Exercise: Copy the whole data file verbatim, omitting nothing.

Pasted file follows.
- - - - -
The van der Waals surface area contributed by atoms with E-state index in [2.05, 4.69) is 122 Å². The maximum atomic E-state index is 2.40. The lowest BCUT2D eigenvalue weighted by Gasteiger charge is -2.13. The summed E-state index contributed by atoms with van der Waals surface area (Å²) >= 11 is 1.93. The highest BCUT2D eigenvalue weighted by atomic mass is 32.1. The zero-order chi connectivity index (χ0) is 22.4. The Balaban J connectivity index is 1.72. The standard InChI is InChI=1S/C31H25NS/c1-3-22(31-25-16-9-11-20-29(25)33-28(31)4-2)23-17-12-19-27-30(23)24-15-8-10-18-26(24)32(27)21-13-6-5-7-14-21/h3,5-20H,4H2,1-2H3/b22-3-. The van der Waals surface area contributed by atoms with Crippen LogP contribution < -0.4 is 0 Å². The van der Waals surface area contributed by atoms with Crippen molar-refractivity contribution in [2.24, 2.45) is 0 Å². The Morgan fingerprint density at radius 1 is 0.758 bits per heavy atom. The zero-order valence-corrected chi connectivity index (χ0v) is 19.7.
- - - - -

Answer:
The van der Waals surface area contributed by atoms with E-state index in [2.05, 4.69) is 122 Å². The maximum atomic E-state index is 2.40. The lowest BCUT2D eigenvalue weighted by Gasteiger charge is -2.13. The summed E-state index contributed by atoms with van der Waals surface area (Å²) >= 11 is 1.93. The highest BCUT2D eigenvalue weighted by atomic mass is 32.1. The zero-order chi connectivity index (χ0) is 22.4. The Balaban J connectivity index is 1.72. The standard InChI is InChI=1S/C31H25NS/c1-3-22(31-25-16-9-11-20-29(25)33-28(31)4-2)23-17-12-19-27-30(23)24-15-8-10-18-26(24)32(27)21-13-6-5-7-14-21/h3,5-20H,4H2,1-2H3/b22-3-. The van der Waals surface area contributed by atoms with Crippen LogP contribution < -0.4 is 0 Å². The van der Waals surface area contributed by atoms with Crippen molar-refractivity contribution in [2.24, 2.45) is 0 Å². The Morgan fingerprint density at radius 1 is 0.758 bits per heavy atom. The zero-order valence-corrected chi connectivity index (χ0v) is 19.7.